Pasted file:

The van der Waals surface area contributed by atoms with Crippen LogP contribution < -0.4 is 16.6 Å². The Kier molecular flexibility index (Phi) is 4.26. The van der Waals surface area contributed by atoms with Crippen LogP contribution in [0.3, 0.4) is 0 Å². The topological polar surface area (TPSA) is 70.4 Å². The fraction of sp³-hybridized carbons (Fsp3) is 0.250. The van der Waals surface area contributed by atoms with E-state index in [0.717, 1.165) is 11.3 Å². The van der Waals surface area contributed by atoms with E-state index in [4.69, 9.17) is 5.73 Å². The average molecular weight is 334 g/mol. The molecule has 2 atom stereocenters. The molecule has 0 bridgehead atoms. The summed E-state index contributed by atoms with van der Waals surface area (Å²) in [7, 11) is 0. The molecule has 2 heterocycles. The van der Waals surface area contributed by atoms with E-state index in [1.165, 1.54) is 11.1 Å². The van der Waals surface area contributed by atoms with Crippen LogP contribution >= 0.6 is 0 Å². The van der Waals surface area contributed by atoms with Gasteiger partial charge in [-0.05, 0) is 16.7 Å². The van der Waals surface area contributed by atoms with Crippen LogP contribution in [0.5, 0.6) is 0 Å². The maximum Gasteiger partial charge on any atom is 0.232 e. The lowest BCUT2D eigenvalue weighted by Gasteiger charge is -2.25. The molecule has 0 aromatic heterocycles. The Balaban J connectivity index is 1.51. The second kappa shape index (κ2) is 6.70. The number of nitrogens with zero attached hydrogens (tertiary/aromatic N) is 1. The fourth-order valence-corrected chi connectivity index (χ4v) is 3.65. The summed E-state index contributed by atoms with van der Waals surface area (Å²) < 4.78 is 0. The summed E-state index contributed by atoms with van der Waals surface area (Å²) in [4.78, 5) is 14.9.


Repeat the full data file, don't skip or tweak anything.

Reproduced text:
The van der Waals surface area contributed by atoms with Crippen LogP contribution < -0.4 is 16.6 Å². The Kier molecular flexibility index (Phi) is 4.26. The van der Waals surface area contributed by atoms with Crippen LogP contribution in [0.3, 0.4) is 0 Å². The topological polar surface area (TPSA) is 70.4 Å². The fraction of sp³-hybridized carbons (Fsp3) is 0.250. The van der Waals surface area contributed by atoms with E-state index in [0.717, 1.165) is 11.3 Å². The van der Waals surface area contributed by atoms with E-state index in [4.69, 9.17) is 5.73 Å². The average molecular weight is 334 g/mol. The molecule has 2 atom stereocenters. The molecule has 0 bridgehead atoms. The summed E-state index contributed by atoms with van der Waals surface area (Å²) in [7, 11) is 0. The molecule has 2 heterocycles. The van der Waals surface area contributed by atoms with E-state index in [1.165, 1.54) is 11.1 Å². The van der Waals surface area contributed by atoms with Crippen LogP contribution >= 0.6 is 0 Å². The van der Waals surface area contributed by atoms with Gasteiger partial charge in [-0.05, 0) is 16.7 Å². The van der Waals surface area contributed by atoms with Crippen LogP contribution in [0.5, 0.6) is 0 Å². The maximum Gasteiger partial charge on any atom is 0.232 e. The lowest BCUT2D eigenvalue weighted by Gasteiger charge is -2.25. The molecule has 0 aromatic heterocycles. The Balaban J connectivity index is 1.51. The second kappa shape index (κ2) is 6.70. The number of nitrogens with zero attached hydrogens (tertiary/aromatic N) is 1. The fourth-order valence-corrected chi connectivity index (χ4v) is 3.65. The summed E-state index contributed by atoms with van der Waals surface area (Å²) < 4.78 is 0. The summed E-state index contributed by atoms with van der Waals surface area (Å²) in [4.78, 5) is 14.9.